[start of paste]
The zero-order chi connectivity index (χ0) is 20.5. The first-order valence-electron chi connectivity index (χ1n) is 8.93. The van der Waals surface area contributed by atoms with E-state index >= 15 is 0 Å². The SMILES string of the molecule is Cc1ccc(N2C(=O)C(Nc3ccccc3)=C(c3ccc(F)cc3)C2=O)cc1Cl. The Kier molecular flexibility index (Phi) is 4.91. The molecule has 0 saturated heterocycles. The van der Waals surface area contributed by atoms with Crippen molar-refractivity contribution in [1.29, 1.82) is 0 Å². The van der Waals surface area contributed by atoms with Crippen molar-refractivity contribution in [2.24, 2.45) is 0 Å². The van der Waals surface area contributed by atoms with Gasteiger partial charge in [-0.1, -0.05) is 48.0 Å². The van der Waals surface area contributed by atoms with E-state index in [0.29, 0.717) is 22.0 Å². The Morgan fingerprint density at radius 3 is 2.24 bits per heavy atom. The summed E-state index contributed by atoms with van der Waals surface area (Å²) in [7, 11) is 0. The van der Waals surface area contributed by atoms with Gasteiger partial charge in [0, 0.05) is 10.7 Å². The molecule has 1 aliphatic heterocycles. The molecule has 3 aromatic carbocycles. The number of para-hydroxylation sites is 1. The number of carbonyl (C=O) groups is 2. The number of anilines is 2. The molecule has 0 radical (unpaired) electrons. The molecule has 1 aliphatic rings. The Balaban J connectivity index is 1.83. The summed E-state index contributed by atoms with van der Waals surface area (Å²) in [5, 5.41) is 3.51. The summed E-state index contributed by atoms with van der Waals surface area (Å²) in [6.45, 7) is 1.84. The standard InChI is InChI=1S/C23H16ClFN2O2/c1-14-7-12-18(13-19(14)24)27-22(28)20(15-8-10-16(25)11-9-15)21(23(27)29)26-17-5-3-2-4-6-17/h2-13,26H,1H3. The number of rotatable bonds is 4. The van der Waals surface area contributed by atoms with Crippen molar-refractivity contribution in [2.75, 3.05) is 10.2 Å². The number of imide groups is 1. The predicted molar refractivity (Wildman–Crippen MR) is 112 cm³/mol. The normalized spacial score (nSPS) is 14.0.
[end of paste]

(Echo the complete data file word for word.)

The zero-order chi connectivity index (χ0) is 20.5. The first-order valence-electron chi connectivity index (χ1n) is 8.93. The van der Waals surface area contributed by atoms with E-state index >= 15 is 0 Å². The SMILES string of the molecule is Cc1ccc(N2C(=O)C(Nc3ccccc3)=C(c3ccc(F)cc3)C2=O)cc1Cl. The Kier molecular flexibility index (Phi) is 4.91. The molecule has 0 saturated heterocycles. The van der Waals surface area contributed by atoms with Crippen molar-refractivity contribution in [1.29, 1.82) is 0 Å². The van der Waals surface area contributed by atoms with Crippen molar-refractivity contribution in [2.24, 2.45) is 0 Å². The van der Waals surface area contributed by atoms with Gasteiger partial charge in [-0.1, -0.05) is 48.0 Å². The van der Waals surface area contributed by atoms with E-state index in [0.29, 0.717) is 22.0 Å². The Morgan fingerprint density at radius 3 is 2.24 bits per heavy atom. The summed E-state index contributed by atoms with van der Waals surface area (Å²) in [7, 11) is 0. The van der Waals surface area contributed by atoms with Gasteiger partial charge in [0, 0.05) is 10.7 Å². The molecule has 1 aliphatic heterocycles. The molecule has 3 aromatic carbocycles. The number of para-hydroxylation sites is 1. The number of carbonyl (C=O) groups is 2. The number of anilines is 2. The molecule has 0 radical (unpaired) electrons. The molecule has 1 aliphatic rings. The Balaban J connectivity index is 1.83. The summed E-state index contributed by atoms with van der Waals surface area (Å²) in [5, 5.41) is 3.51. The summed E-state index contributed by atoms with van der Waals surface area (Å²) in [6.45, 7) is 1.84. The standard InChI is InChI=1S/C23H16ClFN2O2/c1-14-7-12-18(13-19(14)24)27-22(28)20(15-8-10-16(25)11-9-15)21(23(27)29)26-17-5-3-2-4-6-17/h2-13,26H,1H3. The number of rotatable bonds is 4. The van der Waals surface area contributed by atoms with Crippen molar-refractivity contribution in [2.75, 3.05) is 10.2 Å². The number of imide groups is 1. The predicted molar refractivity (Wildman–Crippen MR) is 112 cm³/mol. The normalized spacial score (nSPS) is 14.0.